Tool machines manufactured by WMW (also referred to as VVB to denote its membership of a state-wide manufacturing association) were divided into four divisions. Each division, or combine, was located in a different city and was responsible for producing their particular product group. The collaboration worked amazingly well, and WMW was able to continue building on its excellent international reputation. By the end, 70% of all WMW machines were exported and not simply to other bloc countries; Western companies also highly valued the quality of machines bearing the ‘Made in GDR’ seal.
The following overview shows the distribution of the individual production areas within the association:
Combine HECKERT NILES Erfurt Smalcalda Products
- Plastic processing machines
The Heckert combine based in Chemnitz (then: Karl-Marx-Stadt) was responsible for the following product areas:
- WMW Heckert milling machines
- WMW Heckert boring machines
- WMW Heckert slotting machines
- WMW Heckert planning machines
- WMW Heckert broaching machines
This combine, or state-held company, thus covered every form of non-radial cutting machine in a variety of sizes and designs. Despite only 30% of production remaining within the country, there is a wide selection of WMW milling machines on the market of used machinery to this day. They are often in a very used condition, but can generally be brought back into shape with ease thanks to their robust design. Used WMW boring machines and milling machines are a big hit thanks to amazingly low prices. Entirely functional machines can be acquired for as little as 1000 Euros.
WMW’s boring machines fell into three categories: column and pillar drills, radial drilling machines and hand-held drills. Socialist philosophy demanded that all industrial goods should be easy to repair and this was taken very seriously when designing machines. This approach has made WMW drilling machines highly popular in developing countries and emerging markets since they can always be easily maintained using the materials on hand. WMW machines, and drills in particularly, can thus be seen as having played a large part in the development of these countries. In India, for example, WMW is a mainstay in every metalworking operation.
The Niles combine in Berlin was primarily responsible for lathes and grinding machines. In addition to a large number of small- and mid-sized model, this combine’s primary claim to fame was the manufacture of large lathes and turning machines. It is where GDR engineers and workmen presented the products that enabled them to keep up with the West for as long as they did. WMW carousel lathes with diameters of ten metres and up were the main specialities of this state-held combine, but they also continually set new standards in machinery designed for the horizontally processing of turned parts.
Production of numerically-controlled tool machines started very early at WMW, however the majority of WMW lathes were intended solely for manual operation. WMW turning machines were available in all prevalent sizes and their quality is still so high today that even second-hand, conventional, mid-sized lathes continue to command a substantial price. Acquiring a used centre lathes made by WMW, for instance, can cost upwards of 5,000 Euros. A mid-sized, vertical turret lathe for workpiece diameters of only 2000 millimetres can cost more than 20,000 Euros – even for machines dating back more than 40 years. It is the reliability, stability and precision of their machines that justify such seemingly high price tags.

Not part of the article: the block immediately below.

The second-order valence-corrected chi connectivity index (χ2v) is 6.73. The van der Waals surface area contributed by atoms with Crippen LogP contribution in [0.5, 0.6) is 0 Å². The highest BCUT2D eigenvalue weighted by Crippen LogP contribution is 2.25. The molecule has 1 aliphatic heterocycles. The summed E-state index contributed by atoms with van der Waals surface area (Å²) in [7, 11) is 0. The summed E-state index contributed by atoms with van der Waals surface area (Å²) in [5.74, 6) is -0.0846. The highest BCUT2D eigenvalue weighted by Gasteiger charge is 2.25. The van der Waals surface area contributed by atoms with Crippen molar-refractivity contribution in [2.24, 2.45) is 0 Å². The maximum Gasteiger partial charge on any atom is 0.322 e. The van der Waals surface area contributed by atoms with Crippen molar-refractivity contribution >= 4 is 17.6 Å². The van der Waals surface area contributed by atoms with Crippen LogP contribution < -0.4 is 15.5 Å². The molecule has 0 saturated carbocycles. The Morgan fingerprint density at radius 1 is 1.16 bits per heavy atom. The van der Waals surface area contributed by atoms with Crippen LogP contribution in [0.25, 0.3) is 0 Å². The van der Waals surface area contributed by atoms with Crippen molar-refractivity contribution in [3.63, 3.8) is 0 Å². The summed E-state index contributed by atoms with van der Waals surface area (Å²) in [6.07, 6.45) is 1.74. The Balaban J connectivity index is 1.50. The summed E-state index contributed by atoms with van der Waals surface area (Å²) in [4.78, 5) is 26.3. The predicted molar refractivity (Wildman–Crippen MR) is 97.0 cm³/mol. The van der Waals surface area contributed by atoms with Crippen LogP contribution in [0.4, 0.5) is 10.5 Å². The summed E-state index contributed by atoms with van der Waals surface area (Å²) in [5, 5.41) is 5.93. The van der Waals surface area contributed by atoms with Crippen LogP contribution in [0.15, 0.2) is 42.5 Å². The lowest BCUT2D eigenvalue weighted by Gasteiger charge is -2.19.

This state-held forming technology firm, or HERBERT WAHNKE based in Erfurt, was primarily tasked with manufacturing machines for forming and shaping materials. Presses, bending presses, deep-drawing presses, as well as guillotine shears , and later even plastic-processing equipment, were produced at this firm.
As with other WMW companies, their presses, punching machines soon built a reputation for quality around the world. The Erfurt combine strove to supply the entire international market with presses and other machinery: very powerful hydraulic presses to apply large deformation forces took up a large part of production and development in Erfurt. Rapid eccentric presses for efficient mass production were also on offer and WMW was able to contribute to the industrialisation of the socialist brotherhood around the globe. It is primarily their powerful hydraulic presses that can still be found in large numbers in the second-hand marketplace. The most frequently encountered used WMW presses are c-presses and double-column presses and are available across a broad price range. These machines, too, are serviced by modern-day companies who can provide replacement parts, operating manuals, repair guides and perform upgrades.
WMW strove not only to produce the world’s best tool machines; the purpose of this combine was to manufacture production tools. The Smalcalda combine manufactured tools for punching machines, presses, metal-cutting machines, and injection moulding machines. Their international clientèle thus had a one-stop destination for all their tool and production line needs. The Smalcalda combine even produced electrical tools for domestic users, such as drills and other hand-held devices. As might be expected, the market for used tools is significantly smaller than for the corresponding machines – tools for presses, punching and injection moulding machines are very hard to come by. These components are naturally exposed to a great deal of wear and tear and are generally manufactured for very specific applications. Nevertheless, the tools manufactured at the Smalcalda combine show just how capable the GDR was when it came to machinery and production.